Passenger dies during severe turbulence


One person died and 30 were injured on Tuesday when a Singapore Airlines flight encountered severe turbulence. The plane was on its way from London to Singapore and had to make an emergency landing in Bangkok.

Flight tracking data shows the plane descended more than 1,800 meters in just five minutes over the Andaman Sea, west of Thailand. Several persons on board suffered head injuries. This is the latest drama involving a Boeing aircraft.

Singapore Airlines said flight SQ321 took off from London’s Heathrow Airport and “encountered severe turbulence en route”.

“We can confirm that there is one fatality and injuries on board the Boeing 777-300ER. There were 211 passengers and 18 crew members on board,” the airline said in a statement.

Kittipong Kittikachorn, director at Suvarnabhumi Airport, said the passenger who died was a 73-year-old man from England.

Most of the injuries sustained were blows to the head, Kittipong added. Seven of the persons are in a critical condition.

A total of 30 passengers and crew members were injured in the incident, the airport and airline said.

“We deeply apologize for the traumatic experience our passengers and crew suffered. We are providing all necessary assistance during this difficult time,” Singapore Airlines said.

The incident comes amid severe thunderstorms in Thailand during the country’s annual rainy season.

“The airport received an emergency call at 15:35 from the Singapore Airlines flight that there were passengers on board who were injured during turbulence. They requested an emergency landing,” a spokesperson for the airport said in a statement. “The plane landed and the medical team was deployed to treat all injured persons.”

The plane landed at 15:45.

Singapore’s transport ministry, meanwhile, said it would deploy investigators to Bangkok. Pres. Tharman Shanmugaratnam said people should “hope and pray” that the injured will recover.

Boeing said it was “ready to support Singapore Airlines”.

“We express our deepest condolences to the family who lost a loved one to death. We are thinking of the passengers and crew members,” Boeing said in a post on X.

A series of problems

The American planemaker has been plagued by a series of problems in recent years, including the fatal Lion Air and Ethiopian Airlines crashes of 737 MAX planes in 2018 and 2019 that claimed the lives of more than 350 people.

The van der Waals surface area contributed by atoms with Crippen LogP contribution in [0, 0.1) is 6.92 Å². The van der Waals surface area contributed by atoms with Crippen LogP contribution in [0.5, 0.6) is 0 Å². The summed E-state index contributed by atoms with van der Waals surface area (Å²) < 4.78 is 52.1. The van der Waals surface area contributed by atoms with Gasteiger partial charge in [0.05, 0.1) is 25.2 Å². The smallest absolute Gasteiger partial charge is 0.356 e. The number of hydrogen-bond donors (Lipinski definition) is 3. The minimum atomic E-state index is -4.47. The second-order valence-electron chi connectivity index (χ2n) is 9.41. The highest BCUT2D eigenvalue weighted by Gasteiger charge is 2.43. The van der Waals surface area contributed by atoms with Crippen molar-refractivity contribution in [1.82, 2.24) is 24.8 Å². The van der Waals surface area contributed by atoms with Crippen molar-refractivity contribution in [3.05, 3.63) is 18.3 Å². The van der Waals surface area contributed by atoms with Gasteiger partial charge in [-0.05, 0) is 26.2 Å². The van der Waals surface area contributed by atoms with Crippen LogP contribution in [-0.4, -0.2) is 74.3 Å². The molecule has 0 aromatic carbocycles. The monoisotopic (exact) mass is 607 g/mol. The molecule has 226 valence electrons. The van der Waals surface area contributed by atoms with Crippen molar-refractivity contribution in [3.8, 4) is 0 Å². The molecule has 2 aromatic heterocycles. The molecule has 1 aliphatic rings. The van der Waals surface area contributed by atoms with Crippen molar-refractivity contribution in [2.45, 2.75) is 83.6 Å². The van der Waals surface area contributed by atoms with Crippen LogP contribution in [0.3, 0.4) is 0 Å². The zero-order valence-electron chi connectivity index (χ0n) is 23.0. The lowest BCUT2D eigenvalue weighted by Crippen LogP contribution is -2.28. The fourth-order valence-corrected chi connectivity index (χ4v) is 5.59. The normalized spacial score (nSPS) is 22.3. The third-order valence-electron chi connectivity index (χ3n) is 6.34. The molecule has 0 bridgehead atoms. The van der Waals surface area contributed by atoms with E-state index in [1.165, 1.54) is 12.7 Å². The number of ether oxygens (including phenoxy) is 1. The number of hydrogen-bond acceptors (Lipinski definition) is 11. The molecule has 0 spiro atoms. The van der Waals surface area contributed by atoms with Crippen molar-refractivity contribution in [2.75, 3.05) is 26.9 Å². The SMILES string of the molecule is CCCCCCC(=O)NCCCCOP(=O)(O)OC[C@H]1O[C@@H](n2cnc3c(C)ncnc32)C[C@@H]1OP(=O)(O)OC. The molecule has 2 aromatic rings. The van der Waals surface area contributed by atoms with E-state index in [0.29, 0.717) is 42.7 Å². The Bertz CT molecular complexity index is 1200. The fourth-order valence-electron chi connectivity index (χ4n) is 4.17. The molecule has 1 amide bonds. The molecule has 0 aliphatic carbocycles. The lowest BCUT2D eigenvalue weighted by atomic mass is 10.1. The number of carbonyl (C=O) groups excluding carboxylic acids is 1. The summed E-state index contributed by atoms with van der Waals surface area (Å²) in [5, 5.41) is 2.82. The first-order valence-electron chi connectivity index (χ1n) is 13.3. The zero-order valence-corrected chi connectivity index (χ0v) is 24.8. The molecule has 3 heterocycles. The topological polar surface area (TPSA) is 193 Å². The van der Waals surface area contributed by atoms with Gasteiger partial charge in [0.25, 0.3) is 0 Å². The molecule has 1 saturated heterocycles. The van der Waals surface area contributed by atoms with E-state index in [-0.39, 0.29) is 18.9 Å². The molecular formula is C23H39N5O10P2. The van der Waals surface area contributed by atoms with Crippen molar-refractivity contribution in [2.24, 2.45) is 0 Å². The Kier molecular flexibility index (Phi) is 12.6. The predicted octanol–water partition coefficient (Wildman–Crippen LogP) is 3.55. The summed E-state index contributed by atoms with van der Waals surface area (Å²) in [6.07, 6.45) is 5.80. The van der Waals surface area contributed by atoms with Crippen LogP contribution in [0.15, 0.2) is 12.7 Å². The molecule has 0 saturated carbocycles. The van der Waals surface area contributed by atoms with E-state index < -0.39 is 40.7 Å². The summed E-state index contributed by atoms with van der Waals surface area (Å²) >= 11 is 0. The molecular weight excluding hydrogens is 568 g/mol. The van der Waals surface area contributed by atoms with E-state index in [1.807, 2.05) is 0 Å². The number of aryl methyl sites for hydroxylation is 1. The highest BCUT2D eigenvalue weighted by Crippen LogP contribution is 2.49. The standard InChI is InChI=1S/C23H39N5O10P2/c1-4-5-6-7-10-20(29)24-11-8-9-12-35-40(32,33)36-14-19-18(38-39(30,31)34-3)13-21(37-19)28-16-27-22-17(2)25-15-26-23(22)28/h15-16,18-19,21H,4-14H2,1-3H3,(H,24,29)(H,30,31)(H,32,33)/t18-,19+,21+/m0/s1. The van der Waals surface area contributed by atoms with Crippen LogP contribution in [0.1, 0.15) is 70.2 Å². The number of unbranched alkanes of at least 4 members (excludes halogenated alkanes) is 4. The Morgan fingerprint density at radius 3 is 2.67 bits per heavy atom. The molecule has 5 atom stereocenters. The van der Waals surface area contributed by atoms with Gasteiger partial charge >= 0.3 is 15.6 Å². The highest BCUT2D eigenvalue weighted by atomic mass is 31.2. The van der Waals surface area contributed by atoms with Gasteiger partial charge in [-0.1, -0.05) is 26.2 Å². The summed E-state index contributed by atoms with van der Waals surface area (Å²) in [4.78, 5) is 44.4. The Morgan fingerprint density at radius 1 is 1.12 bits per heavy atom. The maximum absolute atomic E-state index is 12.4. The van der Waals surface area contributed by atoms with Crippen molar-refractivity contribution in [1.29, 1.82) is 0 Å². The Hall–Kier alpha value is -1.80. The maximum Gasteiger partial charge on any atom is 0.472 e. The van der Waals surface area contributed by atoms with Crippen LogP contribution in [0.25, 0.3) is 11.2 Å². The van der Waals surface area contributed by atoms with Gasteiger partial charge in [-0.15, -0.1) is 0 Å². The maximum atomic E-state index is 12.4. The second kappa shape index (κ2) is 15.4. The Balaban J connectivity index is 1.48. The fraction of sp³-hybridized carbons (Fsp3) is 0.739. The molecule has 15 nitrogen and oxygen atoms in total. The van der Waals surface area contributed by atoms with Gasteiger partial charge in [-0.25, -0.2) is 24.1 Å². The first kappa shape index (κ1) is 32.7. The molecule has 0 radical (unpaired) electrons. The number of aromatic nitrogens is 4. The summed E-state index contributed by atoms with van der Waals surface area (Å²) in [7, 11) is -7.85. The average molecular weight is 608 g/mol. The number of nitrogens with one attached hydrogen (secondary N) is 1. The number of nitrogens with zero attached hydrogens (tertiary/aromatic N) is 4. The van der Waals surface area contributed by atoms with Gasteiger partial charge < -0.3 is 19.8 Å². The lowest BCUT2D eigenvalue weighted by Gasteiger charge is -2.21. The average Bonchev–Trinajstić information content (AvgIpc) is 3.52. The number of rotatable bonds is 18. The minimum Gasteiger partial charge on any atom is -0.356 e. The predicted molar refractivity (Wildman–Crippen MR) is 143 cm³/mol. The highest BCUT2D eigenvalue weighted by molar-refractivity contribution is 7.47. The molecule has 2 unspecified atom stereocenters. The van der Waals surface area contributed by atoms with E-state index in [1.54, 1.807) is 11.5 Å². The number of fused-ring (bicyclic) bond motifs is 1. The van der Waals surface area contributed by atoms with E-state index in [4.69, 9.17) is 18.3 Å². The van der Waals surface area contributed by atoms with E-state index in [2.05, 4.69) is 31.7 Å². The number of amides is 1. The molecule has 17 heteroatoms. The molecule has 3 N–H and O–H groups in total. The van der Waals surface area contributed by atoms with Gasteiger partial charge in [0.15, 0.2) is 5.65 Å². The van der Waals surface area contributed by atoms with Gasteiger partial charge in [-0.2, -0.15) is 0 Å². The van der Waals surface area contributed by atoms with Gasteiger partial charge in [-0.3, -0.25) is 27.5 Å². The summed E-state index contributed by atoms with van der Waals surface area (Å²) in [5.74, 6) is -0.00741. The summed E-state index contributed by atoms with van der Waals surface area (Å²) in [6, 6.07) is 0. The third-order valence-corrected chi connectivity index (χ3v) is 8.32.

In January, the manufacturer also experienced an almost catastrophic incident when a fuselage panel of a Boeing 737 MAX 9 Alaska Airlines plane blew off in the middle of the flight.

In March, a Boeing 777 plane, on its way to Japan, had to make an emergency landing when a wheel fell off just after the plane took off. The wheel ended up in a parking lot of the San Francisco International Airport.

At least 13 people were also hospitalized in March after a Boeing 787-9 Dreamliner of LATAM Airlines experienced a technical problem during a flight and suddenly fell some distance in the air. The plane was en route from Sydney to Auckland when the incident occurred.

CEO Dave Calhoun’s retirement was announced in March.

A Southwest Airlines flight had to return to Denver, Colorado in the USA in April when an engine hood fell off just after the plane took off.

A Boeing 737 of a FlySafair aircraft had to turn around in April – shortly after it left OR Tambo airport for Cape Town – due to damage to one of the wheels. The plane apparently lost its wheel during takeoff.

The company has a deadline this month to submit a plan as required by the US Federal Aviation Administration (FAA). Production of Max aircraft has been suspended until the company can show progress on safety and quality control.

The company could face a strike of 30,000 workers in September if it cannot reach an agreement with the international association for machinists and aviation workers.